This aggressive Chinese strategy has prompted India to seek closer naval and air cooperation with the United States as well as Japan, Australia, and the Philippines. Concerns about China will unite India and the United States in common cause for the decade to come. Both want to engage China economically and on issues such as climate change and proliferation. But neither is willing to see China dominate the critical sea lanes of the Indian Ocean and South China Sea through which a major share of the world’s energy and container traffic are shipped. India wants the US military to remain a major presence in the region. And many senior Indians argue that the United States should reconsider plans to remove its military from Afghanistan by the end of 2016 lest the Taliban be unleashed.
Obama will be received warmly in this vast country whose people have a genuinely upbeat view of the United States. Still, Washington has significant differences to work out with India on global trade talks, climate change, the frozen civil nuclear deal, and Vladimir Putin’s invasion of Crimea. Many here and in the United States also worry about Modi’s ties to the extremist Hindu nationalist movement the RSS (Rashtriya Swayamsevak Sangh). These are not insignificant problems in this unique but sometimes frustrating partnership. But the long-term trend lines are mostly positive, which gives Obama and Kerry an opening to refashion ties with this key Asian rising power.
Nicholas Burns will chair a SAI Special Event, titled ‘The Politickle Pickle: A Conversation on Indo-US Relations‘ with Tanvi Madan of the Brookings Institution, which will be rescheduled.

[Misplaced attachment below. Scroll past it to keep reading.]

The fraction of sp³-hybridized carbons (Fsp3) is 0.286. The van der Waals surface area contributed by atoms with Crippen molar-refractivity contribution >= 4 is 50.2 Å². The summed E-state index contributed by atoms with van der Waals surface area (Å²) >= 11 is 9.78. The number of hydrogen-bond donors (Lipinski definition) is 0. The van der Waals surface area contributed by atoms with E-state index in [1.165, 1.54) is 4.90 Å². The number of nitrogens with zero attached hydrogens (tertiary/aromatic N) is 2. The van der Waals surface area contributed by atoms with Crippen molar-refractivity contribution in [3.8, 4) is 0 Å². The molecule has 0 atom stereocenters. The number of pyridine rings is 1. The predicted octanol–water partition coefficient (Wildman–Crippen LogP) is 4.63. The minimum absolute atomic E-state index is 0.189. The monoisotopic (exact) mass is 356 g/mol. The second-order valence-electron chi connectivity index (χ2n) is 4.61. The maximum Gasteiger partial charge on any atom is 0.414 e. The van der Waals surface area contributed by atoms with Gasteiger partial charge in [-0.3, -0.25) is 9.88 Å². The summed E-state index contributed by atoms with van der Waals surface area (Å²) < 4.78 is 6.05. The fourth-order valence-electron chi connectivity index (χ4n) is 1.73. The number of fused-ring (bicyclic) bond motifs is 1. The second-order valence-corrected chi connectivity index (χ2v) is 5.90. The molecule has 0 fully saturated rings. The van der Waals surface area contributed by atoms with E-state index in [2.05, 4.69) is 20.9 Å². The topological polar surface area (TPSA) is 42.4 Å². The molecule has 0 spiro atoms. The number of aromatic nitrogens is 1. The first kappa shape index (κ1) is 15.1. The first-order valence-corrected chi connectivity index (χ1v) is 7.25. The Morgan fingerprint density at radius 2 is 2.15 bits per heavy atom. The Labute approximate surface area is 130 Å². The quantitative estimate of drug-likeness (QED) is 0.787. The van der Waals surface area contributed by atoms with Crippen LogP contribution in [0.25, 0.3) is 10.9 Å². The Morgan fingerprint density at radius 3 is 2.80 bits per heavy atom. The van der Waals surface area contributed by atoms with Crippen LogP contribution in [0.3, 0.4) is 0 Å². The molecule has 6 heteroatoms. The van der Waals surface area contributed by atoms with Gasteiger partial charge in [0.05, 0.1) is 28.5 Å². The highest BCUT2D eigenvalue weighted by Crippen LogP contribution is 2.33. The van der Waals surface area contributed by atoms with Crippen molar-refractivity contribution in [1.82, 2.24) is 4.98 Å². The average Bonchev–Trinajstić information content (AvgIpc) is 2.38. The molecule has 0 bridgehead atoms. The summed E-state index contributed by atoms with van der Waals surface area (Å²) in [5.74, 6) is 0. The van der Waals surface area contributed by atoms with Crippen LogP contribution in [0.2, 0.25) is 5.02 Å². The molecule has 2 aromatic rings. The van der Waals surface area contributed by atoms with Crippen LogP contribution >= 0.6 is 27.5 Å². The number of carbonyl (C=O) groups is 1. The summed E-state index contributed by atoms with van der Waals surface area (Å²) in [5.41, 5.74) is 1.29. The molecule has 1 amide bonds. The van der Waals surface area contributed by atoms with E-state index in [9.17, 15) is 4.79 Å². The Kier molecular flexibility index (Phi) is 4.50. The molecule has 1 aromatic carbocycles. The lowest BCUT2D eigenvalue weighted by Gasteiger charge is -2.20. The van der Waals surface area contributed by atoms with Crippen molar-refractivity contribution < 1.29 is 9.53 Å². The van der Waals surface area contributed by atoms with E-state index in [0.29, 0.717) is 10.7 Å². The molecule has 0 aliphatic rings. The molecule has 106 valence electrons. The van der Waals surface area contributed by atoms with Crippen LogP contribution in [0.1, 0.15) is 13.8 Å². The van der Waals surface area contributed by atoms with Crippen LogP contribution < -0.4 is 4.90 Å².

Broken Memory, Shining Dust, which was screened at a SAI event in December, is a documentary directed by Nilosree Biswas that depicts the extraordinary journey of Kashmiri women experiencing loss, separation, pain, anger, helplessness, faith, grit and determination amidst societal tragedies and circumstances.
Woven around the life of Parveena Ahanger, a Kashmiri mother and other women, the film is about “women in wait” for their loved ones, who went missing in the conflict ridden valley of Kashmir, India, in last two decades, and interweaves their memories of struggle and devotion into a resistance movement.
SAI recently spoke to Biswas from her base in Mumbai about the “women in wait,” as well as Kashmir’s unique culture, the effects of political conflict on women, and a filmmaker’s role in depicting a conflict area.
SAI: To start, can you give some context – what is going on in Kashmir, and why were you drawn to tell this story?
Nilosree Biswas: I had been making documentaries for a very long period of time, and in 2007 I was in a village in the northern part of Kashmir, which consisted of only widows who had lost their husbands to conflict, or had been picked up by the militants. In the process, I came across research about forced disappearances, which is something that has happened in Southeast Asia, and in our part of the world in India and Pakistan, and has had a big impact on society.
In the process, I also found out about Paraveena Ahanger, and over the next 4 years I repeatedly went back and forth to Kashmir and went to villages to meet many of these women, hundreds, who have lost either their husband or sons. This whole sense of trying to understand ‘wait’ from the women’s point of view was part of the process. More than the political aspect, it is understanding how women cope with the phenomenon of disappearances that appealed to me as a filmmaker